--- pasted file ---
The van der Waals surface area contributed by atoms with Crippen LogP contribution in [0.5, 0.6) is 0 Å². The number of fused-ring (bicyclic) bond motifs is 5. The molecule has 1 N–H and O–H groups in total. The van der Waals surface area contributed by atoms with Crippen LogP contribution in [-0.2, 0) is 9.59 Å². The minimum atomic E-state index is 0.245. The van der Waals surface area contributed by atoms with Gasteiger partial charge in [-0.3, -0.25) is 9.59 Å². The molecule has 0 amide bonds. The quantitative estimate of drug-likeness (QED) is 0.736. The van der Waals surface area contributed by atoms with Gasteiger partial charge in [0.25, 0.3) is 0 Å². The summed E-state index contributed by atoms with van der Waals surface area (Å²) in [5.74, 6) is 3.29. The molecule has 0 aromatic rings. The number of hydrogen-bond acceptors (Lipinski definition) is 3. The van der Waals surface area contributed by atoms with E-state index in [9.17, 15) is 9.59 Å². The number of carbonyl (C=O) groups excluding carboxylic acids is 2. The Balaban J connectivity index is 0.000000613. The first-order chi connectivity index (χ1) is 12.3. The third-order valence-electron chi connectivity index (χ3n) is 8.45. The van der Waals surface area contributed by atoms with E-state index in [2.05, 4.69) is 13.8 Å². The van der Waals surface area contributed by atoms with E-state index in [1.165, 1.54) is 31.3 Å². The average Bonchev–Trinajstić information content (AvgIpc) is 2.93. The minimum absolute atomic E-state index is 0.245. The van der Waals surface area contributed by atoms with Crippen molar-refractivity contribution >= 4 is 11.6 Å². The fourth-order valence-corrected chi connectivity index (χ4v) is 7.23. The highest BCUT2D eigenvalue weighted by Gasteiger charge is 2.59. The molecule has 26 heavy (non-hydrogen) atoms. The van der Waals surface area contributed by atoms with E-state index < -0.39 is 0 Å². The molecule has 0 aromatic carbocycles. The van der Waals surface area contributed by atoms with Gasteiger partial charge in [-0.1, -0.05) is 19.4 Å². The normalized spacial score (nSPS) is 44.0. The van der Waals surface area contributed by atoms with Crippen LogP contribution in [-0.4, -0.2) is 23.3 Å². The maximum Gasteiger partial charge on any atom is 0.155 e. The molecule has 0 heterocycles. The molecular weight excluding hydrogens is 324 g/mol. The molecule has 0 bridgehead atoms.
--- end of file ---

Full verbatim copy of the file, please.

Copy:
The van der Waals surface area contributed by atoms with Crippen LogP contribution in [0.5, 0.6) is 0 Å². The number of fused-ring (bicyclic) bond motifs is 5. The molecule has 1 N–H and O–H groups in total. The van der Waals surface area contributed by atoms with Crippen LogP contribution in [-0.2, 0) is 9.59 Å². The minimum atomic E-state index is 0.245. The van der Waals surface area contributed by atoms with Gasteiger partial charge in [-0.3, -0.25) is 9.59 Å². The molecule has 0 amide bonds. The quantitative estimate of drug-likeness (QED) is 0.736. The van der Waals surface area contributed by atoms with Gasteiger partial charge in [0.25, 0.3) is 0 Å². The summed E-state index contributed by atoms with van der Waals surface area (Å²) in [5.74, 6) is 3.29. The molecule has 0 aromatic rings. The number of hydrogen-bond acceptors (Lipinski definition) is 3. The van der Waals surface area contributed by atoms with E-state index in [9.17, 15) is 9.59 Å². The number of carbonyl (C=O) groups excluding carboxylic acids is 2. The Balaban J connectivity index is 0.000000613. The first-order chi connectivity index (χ1) is 12.3. The third-order valence-electron chi connectivity index (χ3n) is 8.45. The van der Waals surface area contributed by atoms with E-state index in [2.05, 4.69) is 13.8 Å². The van der Waals surface area contributed by atoms with E-state index in [1.165, 1.54) is 31.3 Å². The average Bonchev–Trinajstić information content (AvgIpc) is 2.93. The minimum absolute atomic E-state index is 0.245. The van der Waals surface area contributed by atoms with Crippen molar-refractivity contribution >= 4 is 11.6 Å². The fourth-order valence-corrected chi connectivity index (χ4v) is 7.23. The highest BCUT2D eigenvalue weighted by Gasteiger charge is 2.59. The molecule has 26 heavy (non-hydrogen) atoms. The van der Waals surface area contributed by atoms with E-state index < -0.39 is 0 Å². The molecule has 0 aromatic carbocycles. The van der Waals surface area contributed by atoms with Gasteiger partial charge in [-0.1, -0.05) is 19.4 Å². The normalized spacial score (nSPS) is 44.0. The van der Waals surface area contributed by atoms with Crippen LogP contribution in [-0.4, -0.2) is 23.3 Å². The maximum Gasteiger partial charge on any atom is 0.155 e. The molecule has 0 heterocycles. The molecular weight excluding hydrogens is 324 g/mol. The molecule has 0 bridgehead atoms.